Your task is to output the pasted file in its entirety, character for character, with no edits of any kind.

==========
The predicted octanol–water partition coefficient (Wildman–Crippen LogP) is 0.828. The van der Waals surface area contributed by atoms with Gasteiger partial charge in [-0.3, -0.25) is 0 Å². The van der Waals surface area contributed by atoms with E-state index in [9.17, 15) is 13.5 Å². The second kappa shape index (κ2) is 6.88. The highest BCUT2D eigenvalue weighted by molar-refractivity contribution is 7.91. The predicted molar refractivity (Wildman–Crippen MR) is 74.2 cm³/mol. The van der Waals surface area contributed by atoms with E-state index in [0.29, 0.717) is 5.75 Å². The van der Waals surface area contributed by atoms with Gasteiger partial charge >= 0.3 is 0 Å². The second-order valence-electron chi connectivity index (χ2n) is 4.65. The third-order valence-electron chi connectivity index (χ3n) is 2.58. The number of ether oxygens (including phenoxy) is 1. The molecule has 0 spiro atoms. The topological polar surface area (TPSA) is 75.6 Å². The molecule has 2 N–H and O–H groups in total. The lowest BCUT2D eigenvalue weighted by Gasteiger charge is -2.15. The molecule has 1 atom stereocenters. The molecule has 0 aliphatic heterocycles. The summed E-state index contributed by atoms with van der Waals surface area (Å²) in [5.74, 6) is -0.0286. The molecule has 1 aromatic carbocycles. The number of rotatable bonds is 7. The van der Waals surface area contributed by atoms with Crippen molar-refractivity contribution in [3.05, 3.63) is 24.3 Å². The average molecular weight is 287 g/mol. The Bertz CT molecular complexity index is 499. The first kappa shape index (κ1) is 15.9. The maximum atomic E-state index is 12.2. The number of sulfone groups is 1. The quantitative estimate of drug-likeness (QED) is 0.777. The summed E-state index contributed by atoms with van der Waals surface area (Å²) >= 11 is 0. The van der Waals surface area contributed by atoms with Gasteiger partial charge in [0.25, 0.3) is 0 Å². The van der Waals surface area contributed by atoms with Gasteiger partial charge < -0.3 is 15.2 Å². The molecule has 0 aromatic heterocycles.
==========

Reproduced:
The predicted octanol–water partition coefficient (Wildman–Crippen LogP) is 0.828. The van der Waals surface area contributed by atoms with Gasteiger partial charge in [-0.3, -0.25) is 0 Å². The van der Waals surface area contributed by atoms with E-state index in [9.17, 15) is 13.5 Å². The second kappa shape index (κ2) is 6.88. The highest BCUT2D eigenvalue weighted by molar-refractivity contribution is 7.91. The predicted molar refractivity (Wildman–Crippen MR) is 74.2 cm³/mol. The van der Waals surface area contributed by atoms with E-state index in [0.29, 0.717) is 5.75 Å². The van der Waals surface area contributed by atoms with Gasteiger partial charge >= 0.3 is 0 Å². The second-order valence-electron chi connectivity index (χ2n) is 4.65. The third-order valence-electron chi connectivity index (χ3n) is 2.58. The number of ether oxygens (including phenoxy) is 1. The molecule has 0 spiro atoms. The topological polar surface area (TPSA) is 75.6 Å². The molecule has 2 N–H and O–H groups in total. The lowest BCUT2D eigenvalue weighted by Gasteiger charge is -2.15. The molecule has 1 atom stereocenters. The molecule has 0 aliphatic heterocycles. The summed E-state index contributed by atoms with van der Waals surface area (Å²) in [5.74, 6) is -0.0286. The molecule has 1 aromatic carbocycles. The number of rotatable bonds is 7. The van der Waals surface area contributed by atoms with Crippen molar-refractivity contribution in [3.05, 3.63) is 24.3 Å². The average molecular weight is 287 g/mol. The Bertz CT molecular complexity index is 499. The first kappa shape index (κ1) is 15.9. The maximum atomic E-state index is 12.2. The number of sulfone groups is 1. The quantitative estimate of drug-likeness (QED) is 0.777. The summed E-state index contributed by atoms with van der Waals surface area (Å²) >= 11 is 0. The van der Waals surface area contributed by atoms with Gasteiger partial charge in [0.25, 0.3) is 0 Å². The van der Waals surface area contributed by atoms with Gasteiger partial charge < -0.3 is 15.2 Å². The molecule has 0 aromatic heterocycles.